A CEO from one of the world's top five global fashion brands has to work for just four days to earn what a garment worker in Bangladesh earns in his entire life, non-profit organization Oxfam International revealed in a report on Monday.
The findings were revealed during the release of a report titled “Reward Work, Not Wealth” at a gathering of political and business elites for the World Economic Forum in Davos, Switzerland, reports Associated Press.
In its report, Oxfam said the richest 1% bagged 82% of the wealth generated last year while the 3.7 billion people who make up the poorest half got nothing.
The report reveals how the global economy enables the super-rich to accumulate vast wealth at the expense of hundreds of millions of people who are struggling to survive on poverty pay.
“The billionaire boom is not a sign of a thriving economy but a symptom of a failing economic system,” Winnie Byanyima, executive director of Oxfam International, said.
“The people who make our clothes, assemble our phones, and grow our food are being exploited to ensure a steady supply of cheap goods, and swell the profits of corporations and billionaire investors.”
Women workers often find themselves at the bottom of the heap, consistently earning less than men and concentrated in the lowest paid and least secure forms of work. By comparison, nine out of 10 billionaires are men.
“Oxfam has spoken to women across the globe whose lives are blighted by inequality,” Byanyima said. “Women in Vietnamese garment factories who work far from home for poverty pay and do not get to see their children for months at a time.
“Women working in the US poultry industry who are forced to wear nappies because they are denied toilet breaks. Women working in hotels in Canada and the Dominican Republic who stay silent about sexual harassment for fear of losing their jobs.”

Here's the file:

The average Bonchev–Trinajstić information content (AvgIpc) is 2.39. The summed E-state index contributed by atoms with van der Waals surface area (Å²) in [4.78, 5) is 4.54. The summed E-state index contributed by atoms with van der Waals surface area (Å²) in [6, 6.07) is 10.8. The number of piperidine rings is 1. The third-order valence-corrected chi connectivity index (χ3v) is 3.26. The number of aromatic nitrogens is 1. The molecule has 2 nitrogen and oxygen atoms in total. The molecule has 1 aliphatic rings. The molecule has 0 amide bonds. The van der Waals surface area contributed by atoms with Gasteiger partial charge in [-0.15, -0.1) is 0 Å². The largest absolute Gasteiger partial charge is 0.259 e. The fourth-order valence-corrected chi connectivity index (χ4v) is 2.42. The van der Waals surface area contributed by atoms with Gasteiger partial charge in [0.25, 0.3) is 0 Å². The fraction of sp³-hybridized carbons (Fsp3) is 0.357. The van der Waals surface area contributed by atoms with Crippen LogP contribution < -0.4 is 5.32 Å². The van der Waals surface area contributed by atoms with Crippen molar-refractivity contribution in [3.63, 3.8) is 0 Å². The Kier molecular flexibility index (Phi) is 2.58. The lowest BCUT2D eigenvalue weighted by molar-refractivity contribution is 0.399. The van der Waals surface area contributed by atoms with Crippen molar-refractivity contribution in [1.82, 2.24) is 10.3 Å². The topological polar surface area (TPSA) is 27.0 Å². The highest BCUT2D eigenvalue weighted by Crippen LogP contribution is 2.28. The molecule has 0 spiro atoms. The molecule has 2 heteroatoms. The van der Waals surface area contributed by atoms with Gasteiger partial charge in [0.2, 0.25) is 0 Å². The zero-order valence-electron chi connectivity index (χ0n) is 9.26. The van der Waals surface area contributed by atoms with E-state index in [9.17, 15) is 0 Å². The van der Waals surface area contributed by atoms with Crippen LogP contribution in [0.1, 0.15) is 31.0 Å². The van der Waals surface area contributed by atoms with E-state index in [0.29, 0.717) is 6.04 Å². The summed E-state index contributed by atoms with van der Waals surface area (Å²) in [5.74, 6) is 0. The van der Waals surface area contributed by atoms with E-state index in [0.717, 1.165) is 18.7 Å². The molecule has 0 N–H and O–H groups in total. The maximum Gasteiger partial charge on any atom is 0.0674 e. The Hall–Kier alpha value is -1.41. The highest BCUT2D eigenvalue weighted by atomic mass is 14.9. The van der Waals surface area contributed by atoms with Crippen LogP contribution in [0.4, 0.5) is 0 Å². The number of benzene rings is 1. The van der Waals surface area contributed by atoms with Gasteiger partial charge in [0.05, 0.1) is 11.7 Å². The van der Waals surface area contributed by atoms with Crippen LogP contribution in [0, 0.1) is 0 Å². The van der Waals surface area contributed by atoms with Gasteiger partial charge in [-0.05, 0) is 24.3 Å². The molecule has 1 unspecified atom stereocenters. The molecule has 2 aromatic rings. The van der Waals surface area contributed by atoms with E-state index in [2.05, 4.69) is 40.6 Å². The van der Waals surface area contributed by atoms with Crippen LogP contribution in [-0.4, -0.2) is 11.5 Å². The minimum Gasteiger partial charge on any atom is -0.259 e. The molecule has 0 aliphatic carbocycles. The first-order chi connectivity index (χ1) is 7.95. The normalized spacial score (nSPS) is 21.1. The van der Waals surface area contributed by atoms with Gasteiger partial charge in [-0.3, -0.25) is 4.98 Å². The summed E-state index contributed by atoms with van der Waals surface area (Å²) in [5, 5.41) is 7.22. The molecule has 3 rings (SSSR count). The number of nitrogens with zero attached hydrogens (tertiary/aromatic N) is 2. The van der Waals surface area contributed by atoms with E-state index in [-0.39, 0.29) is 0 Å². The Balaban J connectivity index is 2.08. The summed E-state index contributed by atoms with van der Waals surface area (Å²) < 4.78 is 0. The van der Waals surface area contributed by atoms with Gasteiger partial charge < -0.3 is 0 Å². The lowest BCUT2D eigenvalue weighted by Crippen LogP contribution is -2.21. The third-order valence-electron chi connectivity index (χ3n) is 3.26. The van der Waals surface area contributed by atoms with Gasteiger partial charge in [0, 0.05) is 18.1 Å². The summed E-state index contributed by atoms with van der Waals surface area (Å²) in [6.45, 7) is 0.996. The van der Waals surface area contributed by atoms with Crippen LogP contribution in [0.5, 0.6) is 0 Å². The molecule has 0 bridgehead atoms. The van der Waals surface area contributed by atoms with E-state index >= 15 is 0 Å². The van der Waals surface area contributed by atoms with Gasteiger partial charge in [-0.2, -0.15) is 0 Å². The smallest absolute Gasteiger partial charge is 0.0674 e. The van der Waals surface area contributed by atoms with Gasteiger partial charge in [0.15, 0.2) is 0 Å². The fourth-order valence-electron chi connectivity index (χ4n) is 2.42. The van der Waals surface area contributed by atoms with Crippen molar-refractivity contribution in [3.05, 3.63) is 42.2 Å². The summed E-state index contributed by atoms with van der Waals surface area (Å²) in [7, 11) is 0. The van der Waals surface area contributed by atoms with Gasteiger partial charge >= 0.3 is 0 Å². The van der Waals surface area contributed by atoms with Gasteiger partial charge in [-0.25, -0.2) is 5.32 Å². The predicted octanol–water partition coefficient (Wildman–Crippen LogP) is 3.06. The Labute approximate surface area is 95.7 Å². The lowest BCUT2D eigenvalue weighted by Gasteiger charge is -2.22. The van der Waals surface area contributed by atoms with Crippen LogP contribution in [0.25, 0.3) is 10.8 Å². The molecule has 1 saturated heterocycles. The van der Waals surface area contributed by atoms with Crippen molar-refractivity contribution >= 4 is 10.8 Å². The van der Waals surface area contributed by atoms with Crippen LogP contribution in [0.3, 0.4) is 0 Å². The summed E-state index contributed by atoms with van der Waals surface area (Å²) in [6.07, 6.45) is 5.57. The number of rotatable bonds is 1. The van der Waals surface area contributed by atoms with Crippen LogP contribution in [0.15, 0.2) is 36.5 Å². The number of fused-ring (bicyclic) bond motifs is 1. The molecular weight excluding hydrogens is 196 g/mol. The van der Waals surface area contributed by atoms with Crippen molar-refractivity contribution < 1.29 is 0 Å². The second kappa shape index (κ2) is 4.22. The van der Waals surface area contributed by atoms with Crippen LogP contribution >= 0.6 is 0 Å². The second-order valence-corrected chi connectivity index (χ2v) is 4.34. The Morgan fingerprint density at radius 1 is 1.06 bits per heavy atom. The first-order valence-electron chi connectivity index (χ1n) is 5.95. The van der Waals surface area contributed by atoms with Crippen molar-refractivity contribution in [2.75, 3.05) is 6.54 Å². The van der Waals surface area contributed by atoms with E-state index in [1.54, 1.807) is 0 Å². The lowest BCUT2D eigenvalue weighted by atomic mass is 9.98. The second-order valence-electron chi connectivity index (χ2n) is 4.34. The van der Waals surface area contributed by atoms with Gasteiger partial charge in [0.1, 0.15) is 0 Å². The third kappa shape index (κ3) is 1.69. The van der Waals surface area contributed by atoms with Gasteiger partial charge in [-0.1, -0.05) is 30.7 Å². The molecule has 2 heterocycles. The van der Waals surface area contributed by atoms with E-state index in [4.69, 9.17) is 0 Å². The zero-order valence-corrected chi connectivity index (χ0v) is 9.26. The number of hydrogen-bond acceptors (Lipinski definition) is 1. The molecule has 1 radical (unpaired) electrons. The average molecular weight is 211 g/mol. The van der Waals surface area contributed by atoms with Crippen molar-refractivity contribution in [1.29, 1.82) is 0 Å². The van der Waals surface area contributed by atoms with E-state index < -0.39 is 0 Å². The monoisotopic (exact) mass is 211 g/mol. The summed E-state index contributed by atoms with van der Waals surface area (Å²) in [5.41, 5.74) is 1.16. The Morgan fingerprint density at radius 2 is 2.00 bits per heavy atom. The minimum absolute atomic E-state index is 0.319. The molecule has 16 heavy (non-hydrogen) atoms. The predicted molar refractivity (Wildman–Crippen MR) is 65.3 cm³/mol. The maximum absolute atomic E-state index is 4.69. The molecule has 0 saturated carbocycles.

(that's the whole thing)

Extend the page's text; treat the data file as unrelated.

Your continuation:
Oxfam is calling on governments to ensure world economies work for everyone and not just the fortunate few.
The organization wants limitations placed on returns to shareholders and top executives, and a minimum ‘”living”’ wage that would enable all workers to have a decent quality of life.
It wants to eliminate the gender pay gap and protect the rights of women workers; at current rates of change it will take 217 years to close the gap in pay and employment opportunities between women and men.
Furthermore, Oxfam is urging the wealthy to pay their fair share of tax through higher taxes and a crackdown on tax avoidance, and an increase spending on public services such as healthcare and education. Oxfam estimates a global tax of 1.5% on billionaires’ wealth could pay for every child to go to school.
The new global survey commissioned by Oxfam demonstrates a groundswell of support for action on inequality.
Of the 120,000 people surveyed in 10 countries, nearly two-thirds of all respondents think the gap between the rich and the poor needs to be urgently addressed. Respondents also said that CEO pay should be cut by an average of 40% and the pay of unskilled workers increased by an average of 60%.
“It’s hard to find a political or business leader who doesn’t say they are worried about inequality,” said Byanyima.
“It’s even harder to find one who is doing something about it. Many are actively making things worse by slashing taxes and scrapping labor rights.”
Byanyima said people across the globe are ready for change.
“They want to see workers paid a living wage; they want corporations and the super rich to pay more tax; they want women workers to enjoy the same rights as men; they want a limit on the power and the wealth which sits in the hands of so few. They want action.”
Oxfam’s calculations are based on global wealth distribution data provided by the Credit Suisse Global Wealth Data book 2017. The wealth of billionaires was calculated using the most recent Forbes’ billionaires list published in March 2017.
RIWI and YouGov conducted the online survey for Oxfam in 10 countries: India, Nigeria, United States, United Kingdom, Mexico, South Africa, Spain, Morocco, Netherlands and Denmark.